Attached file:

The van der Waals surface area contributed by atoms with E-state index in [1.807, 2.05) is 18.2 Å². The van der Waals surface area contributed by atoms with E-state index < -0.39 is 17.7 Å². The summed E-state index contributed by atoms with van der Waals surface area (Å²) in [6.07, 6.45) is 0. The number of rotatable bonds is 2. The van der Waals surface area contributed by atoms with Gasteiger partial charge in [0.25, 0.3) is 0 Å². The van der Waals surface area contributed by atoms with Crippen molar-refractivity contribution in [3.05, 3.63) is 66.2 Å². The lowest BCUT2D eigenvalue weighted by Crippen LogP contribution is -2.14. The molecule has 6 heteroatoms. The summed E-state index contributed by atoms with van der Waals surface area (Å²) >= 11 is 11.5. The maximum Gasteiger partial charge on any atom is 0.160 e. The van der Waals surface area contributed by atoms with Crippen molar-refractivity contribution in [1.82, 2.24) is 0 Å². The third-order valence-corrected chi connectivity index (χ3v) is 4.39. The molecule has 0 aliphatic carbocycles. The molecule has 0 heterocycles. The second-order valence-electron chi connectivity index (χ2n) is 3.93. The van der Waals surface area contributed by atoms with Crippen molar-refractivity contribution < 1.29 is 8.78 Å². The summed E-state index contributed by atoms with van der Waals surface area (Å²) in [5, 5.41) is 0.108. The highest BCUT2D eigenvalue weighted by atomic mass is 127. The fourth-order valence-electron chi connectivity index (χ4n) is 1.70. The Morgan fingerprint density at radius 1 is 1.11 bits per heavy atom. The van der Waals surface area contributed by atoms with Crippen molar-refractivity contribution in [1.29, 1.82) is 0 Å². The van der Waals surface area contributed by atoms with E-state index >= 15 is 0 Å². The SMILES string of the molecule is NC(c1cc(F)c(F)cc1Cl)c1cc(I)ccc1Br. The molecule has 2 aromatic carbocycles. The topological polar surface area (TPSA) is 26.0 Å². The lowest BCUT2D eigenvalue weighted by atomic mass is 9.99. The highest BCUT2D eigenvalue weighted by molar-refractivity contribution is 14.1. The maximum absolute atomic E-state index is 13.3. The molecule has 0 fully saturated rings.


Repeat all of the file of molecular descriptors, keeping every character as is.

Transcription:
The van der Waals surface area contributed by atoms with E-state index in [1.807, 2.05) is 18.2 Å². The van der Waals surface area contributed by atoms with E-state index < -0.39 is 17.7 Å². The summed E-state index contributed by atoms with van der Waals surface area (Å²) in [6.07, 6.45) is 0. The number of rotatable bonds is 2. The van der Waals surface area contributed by atoms with Gasteiger partial charge in [0.25, 0.3) is 0 Å². The van der Waals surface area contributed by atoms with Crippen molar-refractivity contribution in [3.05, 3.63) is 66.2 Å². The lowest BCUT2D eigenvalue weighted by Crippen LogP contribution is -2.14. The molecule has 6 heteroatoms. The summed E-state index contributed by atoms with van der Waals surface area (Å²) >= 11 is 11.5. The maximum Gasteiger partial charge on any atom is 0.160 e. The van der Waals surface area contributed by atoms with Crippen molar-refractivity contribution in [1.82, 2.24) is 0 Å². The third-order valence-corrected chi connectivity index (χ3v) is 4.39. The molecule has 0 aliphatic carbocycles. The molecule has 0 heterocycles. The second-order valence-electron chi connectivity index (χ2n) is 3.93. The van der Waals surface area contributed by atoms with Crippen molar-refractivity contribution < 1.29 is 8.78 Å². The summed E-state index contributed by atoms with van der Waals surface area (Å²) in [5, 5.41) is 0.108. The highest BCUT2D eigenvalue weighted by atomic mass is 127. The fourth-order valence-electron chi connectivity index (χ4n) is 1.70. The Morgan fingerprint density at radius 1 is 1.11 bits per heavy atom. The van der Waals surface area contributed by atoms with Crippen molar-refractivity contribution in [1.29, 1.82) is 0 Å². The van der Waals surface area contributed by atoms with E-state index >= 15 is 0 Å². The SMILES string of the molecule is NC(c1cc(F)c(F)cc1Cl)c1cc(I)ccc1Br. The molecule has 2 aromatic carbocycles. The topological polar surface area (TPSA) is 26.0 Å². The lowest BCUT2D eigenvalue weighted by atomic mass is 9.99. The highest BCUT2D eigenvalue weighted by molar-refractivity contribution is 14.1. The maximum absolute atomic E-state index is 13.3. The molecule has 0 fully saturated rings.